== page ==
Karen Bradley MP, the Secretary of State for Culture, Media and
Sport, recently confirmed that the UK will be implementing the
General Data Protection Regulation (GDPR), in force from May 2018,
stating "[w]e will be members of the EU in 2018 and therefore
it would be expected and quite normal for us to opt into the GDPR
and then look later at how best we might be able to help British
business with data protection while maintaining high levels of
protection for members of the public."
Privacy notices, transparency and control
The Information Commissioner's Office (ICO) has welcomed the
confirmation, coming shortly after their publication of a new code of practice on privacy notices, the
first piece of the guidance puzzle that the ICO intends to publish
in order to prepare businesses for the new regime.
The code, titled 'Privacy notices, transparency and
control' follows an ICO consultation on the subject and the
seeks to assist data controllers in complying with transparency
requirements under both the Data Protection Act 1998 (DPA) and the
The code is "aimed at all organisations that collect
information about people, whether directly or indirectly"
and provides guidance on:
gaining and recording consent
the content of a privacy notice, including how the privacy
notice should be written and presented
how to communicate privacy information for individuals
producing privacy notices for mobile devices
when a business should actively communicate privacy
The ICO also provides guidance on complying with Articles 12, 13
and 14 (which relate to the provision of privacy information to
data subjects), noting that whilst these Articles are "more
detailed and specific than in the DPA", if businesses follow
the guidance in the code they will be "well placed to comply
with the GDPR regime." A handy guide summarising the privacy
information that needs to be provided under the GDPR, where data
has or has not been obtained directly from the data subject, is
also included in this section.
Why is all this important?
The code makes clear that whilst the Information Commissioner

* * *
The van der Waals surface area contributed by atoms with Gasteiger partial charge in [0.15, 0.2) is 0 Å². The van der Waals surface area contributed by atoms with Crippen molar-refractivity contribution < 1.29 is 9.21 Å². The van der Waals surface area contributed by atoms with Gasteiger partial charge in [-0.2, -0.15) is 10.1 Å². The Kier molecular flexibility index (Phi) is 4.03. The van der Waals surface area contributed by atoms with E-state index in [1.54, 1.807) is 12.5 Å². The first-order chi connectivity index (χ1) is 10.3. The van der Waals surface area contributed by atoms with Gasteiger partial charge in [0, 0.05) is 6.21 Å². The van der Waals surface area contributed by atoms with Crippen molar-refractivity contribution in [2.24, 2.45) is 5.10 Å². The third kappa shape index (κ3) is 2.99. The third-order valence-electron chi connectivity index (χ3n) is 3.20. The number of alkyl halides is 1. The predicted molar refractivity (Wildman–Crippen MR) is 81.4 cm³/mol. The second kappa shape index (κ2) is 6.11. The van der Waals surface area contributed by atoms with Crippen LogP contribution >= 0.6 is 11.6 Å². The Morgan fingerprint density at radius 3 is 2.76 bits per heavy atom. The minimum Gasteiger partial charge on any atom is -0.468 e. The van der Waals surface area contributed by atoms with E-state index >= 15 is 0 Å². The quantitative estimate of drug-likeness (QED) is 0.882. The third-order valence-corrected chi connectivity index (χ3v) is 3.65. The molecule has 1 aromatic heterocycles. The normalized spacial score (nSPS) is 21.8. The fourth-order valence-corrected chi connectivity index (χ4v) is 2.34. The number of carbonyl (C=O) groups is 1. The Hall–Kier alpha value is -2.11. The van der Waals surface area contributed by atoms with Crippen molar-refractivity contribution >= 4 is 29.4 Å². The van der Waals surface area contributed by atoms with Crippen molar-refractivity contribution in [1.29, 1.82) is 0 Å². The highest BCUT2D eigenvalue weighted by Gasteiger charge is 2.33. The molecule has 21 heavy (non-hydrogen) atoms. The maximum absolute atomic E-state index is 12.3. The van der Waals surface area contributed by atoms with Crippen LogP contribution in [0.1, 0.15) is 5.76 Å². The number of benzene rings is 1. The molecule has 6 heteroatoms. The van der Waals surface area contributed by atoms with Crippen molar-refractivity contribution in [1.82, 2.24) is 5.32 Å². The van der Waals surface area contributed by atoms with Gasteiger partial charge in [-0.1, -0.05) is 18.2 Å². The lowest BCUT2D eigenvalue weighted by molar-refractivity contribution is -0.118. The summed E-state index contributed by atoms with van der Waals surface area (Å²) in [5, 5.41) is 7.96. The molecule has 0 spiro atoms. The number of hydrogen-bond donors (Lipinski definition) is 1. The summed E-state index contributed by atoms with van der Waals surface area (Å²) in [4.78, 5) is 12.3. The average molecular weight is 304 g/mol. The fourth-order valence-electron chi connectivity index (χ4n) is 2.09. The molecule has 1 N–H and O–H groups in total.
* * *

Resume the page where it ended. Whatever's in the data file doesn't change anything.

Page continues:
cannot take enforcement action for failure to adopt good practice,
she can pursue actions for failure to comply with the DPA (which
can attract a fine of up to £500,000) and, in doing so, she
may have regard to the advice provided in the code. With the
government's confirmation that the UK will opt into the GDPR,
it is also worth stressing that under that regime administrative
fines of up to €20m or 4% of the company's total worldwide
annual turnover may be imposed in respect of a breach of the rules
on privacy notices. It is therefore vital that businesses make good
use of the code and revise their privacy notices as necessary.
Something to bear in mind...
Something to note in closing, in our ever-changing technological
world data is increasingly being collected in non-traditional ways,
for example by tracking people online or through smart devices, by
the use of algorithms that analyse purchase history and social
media use etc. Businesses will therefore need to assess how they
collect information and adapt to meet the challenge of fulfilling
the requirements to be fair and transparent when data is collected
in this way. In particular the code addresses the use of 'big
data', noting that "it may be more difficult to foresee at
the outset how [a business] will use the data" so businesses
should pay particular attention to how data is collected and update
privacy notices as necessary in order to ensure that the risk of
breach of the rules is limited.
The ICO intends to publish further guidance by the end of
The fourth and final part of our mini-series on the draft ICO guidance on Consent, published on 2 March 2017, focuses on the practical impact the GDPR (General Data Protection Regulation) will have on how your organisation records and manages consent.
In light of the much anticipated ICO draft GDPR (the General Data Protection Regulation) Consent Guidance being published yesterday, 2 March 2017, we will be running a mini-series on the guidelines under consultation and the impact the GDPR will have on the much vexed position of consent and the impact on your business.
The first of our four discussions on the ICO guidelines for Consent will focus on the meaning of consent under the GDPR (General Data Protection Regulation) and how this change enhances the previous law on consent to data processing.
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